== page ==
After “Blues By the Beach,” was the instinct immediately there to make this film?
No, we’re talking about a 14-year gap, but I always did want to tell a bigger story. We knew these guys were from Great Britain and that this was a very mysterious, serious thing that two British nationals would come in, so we knew that, but we didn’t know how far their connections went. I was in L.A. trying to show the film [“Blues By the Beach”] for Academy Award consideration, and I heard on the news that Mohammad Sidique Khan [believed to have masterminded the 2005 terror attacks in London] had been traced back to the Mike’s Place bombing and that he was friends with these two guys. This information was never out because Mohammad Sidique Khan wasn’t famous at that point. But that he had come into Israel ten weeks before the bombing, so the connection was right there and if people had taken a look or the pieces had been put together, perhaps 7/7 [attack in London] would not have happened. So this attack on Mike’s Place was symbolic of a lot of things. First of all, it’s right next door to the American Embassy and the morning of April 30th [when the attack happened] is when the road map for peace plan was presented by the U.N. representative over there.
This has been talked about in certain circles and scholarly papers about terrorism, but a lot of people don’t know about the terror attack at Mike’s Place and what it meant. It was the first of its kind ever in Israel against a music bar where Israelis, Arabs, Europeans and U.S. Marines were next door, and it was the night of the same day the peace road map was out, so they wanted to derail that. They tried to kill it in its infancy and to tell you the truth, they did. But I think “The Last Sermon” puts that together. Now it’s not meant to be some kind of resuscitation of that, but the reason that made us have to do it because we wanted to wrap all of that up and I think we did.
You put together a literal road map for this – were there particular places you wanted to hit along the way?
Actually, it was planned out for over year. We had tried to do another documentary – something similar about going across Europe, but concerning a friend of mine that was my Islamic consultant on “Brother Minister: The Assassination of Malcolm X,” who is an Imam named Benjamin Bilal, who was born in Harlem and was Jewish. Right before his Bar Mitzvah, he started reading about Elijah Muhammad and he became a Muslim, so his story was a story that reaches out across the transom to Jews and Christians. That had been in the planning stages for a few years and when that didn’t work, I was in Israel, doing a short documentary about a very prominent American Zionist named Helen Friedman, who died recently, and she was connected to Americans for a Safe Israel.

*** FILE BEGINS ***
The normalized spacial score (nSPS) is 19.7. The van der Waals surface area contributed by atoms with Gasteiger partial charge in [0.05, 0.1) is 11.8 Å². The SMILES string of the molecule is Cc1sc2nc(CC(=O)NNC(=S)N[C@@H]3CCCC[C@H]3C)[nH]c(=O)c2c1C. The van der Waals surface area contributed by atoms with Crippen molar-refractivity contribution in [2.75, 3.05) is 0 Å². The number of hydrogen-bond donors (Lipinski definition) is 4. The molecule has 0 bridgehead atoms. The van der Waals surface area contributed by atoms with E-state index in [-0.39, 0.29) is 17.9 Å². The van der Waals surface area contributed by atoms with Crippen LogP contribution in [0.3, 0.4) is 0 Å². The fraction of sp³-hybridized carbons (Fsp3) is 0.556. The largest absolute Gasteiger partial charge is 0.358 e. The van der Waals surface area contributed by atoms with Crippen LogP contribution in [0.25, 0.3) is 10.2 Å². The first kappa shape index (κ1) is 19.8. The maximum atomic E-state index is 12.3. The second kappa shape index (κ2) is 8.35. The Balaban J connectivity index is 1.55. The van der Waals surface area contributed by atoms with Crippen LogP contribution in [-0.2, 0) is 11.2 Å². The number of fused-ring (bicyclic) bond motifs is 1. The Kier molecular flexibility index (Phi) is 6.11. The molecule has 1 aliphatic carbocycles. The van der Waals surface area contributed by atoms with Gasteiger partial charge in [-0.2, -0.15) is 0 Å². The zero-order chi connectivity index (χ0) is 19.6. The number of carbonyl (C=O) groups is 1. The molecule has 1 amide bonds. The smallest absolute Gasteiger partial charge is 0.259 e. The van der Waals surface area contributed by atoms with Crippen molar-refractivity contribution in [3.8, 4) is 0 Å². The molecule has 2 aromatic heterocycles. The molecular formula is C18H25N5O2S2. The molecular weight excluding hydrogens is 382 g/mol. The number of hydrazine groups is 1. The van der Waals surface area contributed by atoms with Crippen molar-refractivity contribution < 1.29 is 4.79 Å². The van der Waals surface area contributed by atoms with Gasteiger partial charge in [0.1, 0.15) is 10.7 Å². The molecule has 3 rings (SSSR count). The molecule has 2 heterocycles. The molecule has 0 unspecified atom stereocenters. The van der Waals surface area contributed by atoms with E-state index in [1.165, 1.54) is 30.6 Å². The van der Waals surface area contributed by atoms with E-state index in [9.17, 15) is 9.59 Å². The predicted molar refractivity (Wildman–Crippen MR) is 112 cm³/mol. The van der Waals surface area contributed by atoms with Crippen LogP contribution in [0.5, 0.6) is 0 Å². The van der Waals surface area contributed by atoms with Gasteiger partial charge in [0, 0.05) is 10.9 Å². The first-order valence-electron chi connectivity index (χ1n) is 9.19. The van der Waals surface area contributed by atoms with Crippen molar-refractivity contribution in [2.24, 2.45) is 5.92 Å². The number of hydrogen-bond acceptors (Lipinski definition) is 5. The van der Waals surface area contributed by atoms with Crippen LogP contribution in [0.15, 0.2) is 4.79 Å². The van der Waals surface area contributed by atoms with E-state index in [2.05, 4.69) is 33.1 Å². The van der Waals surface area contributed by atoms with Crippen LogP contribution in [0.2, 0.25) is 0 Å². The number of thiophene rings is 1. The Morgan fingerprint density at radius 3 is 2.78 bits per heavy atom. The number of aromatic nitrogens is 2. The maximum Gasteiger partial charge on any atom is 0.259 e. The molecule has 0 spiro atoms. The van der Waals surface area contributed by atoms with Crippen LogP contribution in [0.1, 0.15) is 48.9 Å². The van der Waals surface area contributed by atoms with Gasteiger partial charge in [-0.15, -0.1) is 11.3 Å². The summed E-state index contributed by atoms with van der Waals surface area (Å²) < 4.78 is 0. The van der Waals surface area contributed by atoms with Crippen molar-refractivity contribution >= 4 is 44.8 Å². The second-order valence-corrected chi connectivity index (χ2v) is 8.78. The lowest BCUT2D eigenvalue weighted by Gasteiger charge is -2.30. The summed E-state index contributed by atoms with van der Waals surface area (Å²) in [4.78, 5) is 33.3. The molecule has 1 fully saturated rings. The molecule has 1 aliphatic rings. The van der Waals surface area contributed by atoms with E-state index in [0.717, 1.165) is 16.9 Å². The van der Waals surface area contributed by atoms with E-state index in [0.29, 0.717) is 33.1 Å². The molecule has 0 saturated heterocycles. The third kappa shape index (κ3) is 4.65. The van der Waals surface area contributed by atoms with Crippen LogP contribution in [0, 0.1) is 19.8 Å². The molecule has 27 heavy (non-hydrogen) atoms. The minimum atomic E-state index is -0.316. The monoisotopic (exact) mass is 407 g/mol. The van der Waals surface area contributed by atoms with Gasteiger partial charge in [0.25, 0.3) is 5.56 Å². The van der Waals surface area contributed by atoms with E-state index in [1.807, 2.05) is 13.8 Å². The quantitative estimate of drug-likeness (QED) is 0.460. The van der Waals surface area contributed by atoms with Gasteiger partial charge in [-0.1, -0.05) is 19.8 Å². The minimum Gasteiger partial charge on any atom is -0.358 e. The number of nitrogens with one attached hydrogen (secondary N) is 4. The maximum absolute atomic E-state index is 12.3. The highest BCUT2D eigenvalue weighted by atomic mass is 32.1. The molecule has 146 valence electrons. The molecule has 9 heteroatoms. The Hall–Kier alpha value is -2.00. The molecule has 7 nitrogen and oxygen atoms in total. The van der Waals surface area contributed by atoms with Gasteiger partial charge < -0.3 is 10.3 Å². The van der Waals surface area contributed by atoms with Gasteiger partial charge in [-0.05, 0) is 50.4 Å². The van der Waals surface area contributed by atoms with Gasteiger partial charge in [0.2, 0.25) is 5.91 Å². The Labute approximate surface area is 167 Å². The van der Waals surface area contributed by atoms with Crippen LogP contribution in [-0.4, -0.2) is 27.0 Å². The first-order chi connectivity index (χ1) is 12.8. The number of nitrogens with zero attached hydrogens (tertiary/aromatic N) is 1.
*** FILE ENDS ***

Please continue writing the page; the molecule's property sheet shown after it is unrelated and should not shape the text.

So I’ve been all over the West Bank, and while I was there, Avi Bohbot, one of the producers of “The Last Sermon,” said to me and Joshua, “Why don’t you guys do a film where you go across Europe and try to meet with these families of the two terrorists to get their angle and use that as our final stop? In the mean time, you guys do a story about the refugee crisis in Europe,” so we had it all planned out. We had fixers in every country. They figured out exactly how we do this and where do we go, who we interview — like in Hungary, we interviewed the mayor who probably is going to be the next Victor Orban, so it was not just to get the perspective of refugees and people who were sympathetic to the refugees, but Europeans who are not sympathetic and are concerned about what’s happening in their countries, so as not put our thumb on the scale.
Joshua and I had to confront terror and somehow call it out for what it is instead of dancing around and trying to be politically correct. I don’t know whether it was my calling to confront it, to tell it like it is and to take this horror on instead of dancing around the issue, but the issue is this – does Islam and does the words of the prophet Muhammad, peace be upon him, sanction the murder of people that don’t believe what you do? And if that is the case, which I don’t believe it is at all, then it’s got to be confronted and if it isn’t, everybody including traditional Muslims and everyone else has got to take a stand against it.
You were able to premiere in Tunisia before the lockdown – what’s it like getting it out into the world?
I spent a week there, and of course, there have been serious terrorist things that happened there, so for them to invite me and this film to screen there and then to give it an award — and I can tell you, they love the film — the Tunisians are a terrific crew of people. For them to love the film really was special and to get that kind of credibility in the Arab world, especially in Tunisia, considering that the Arab Spring started there, was really a great thing for us.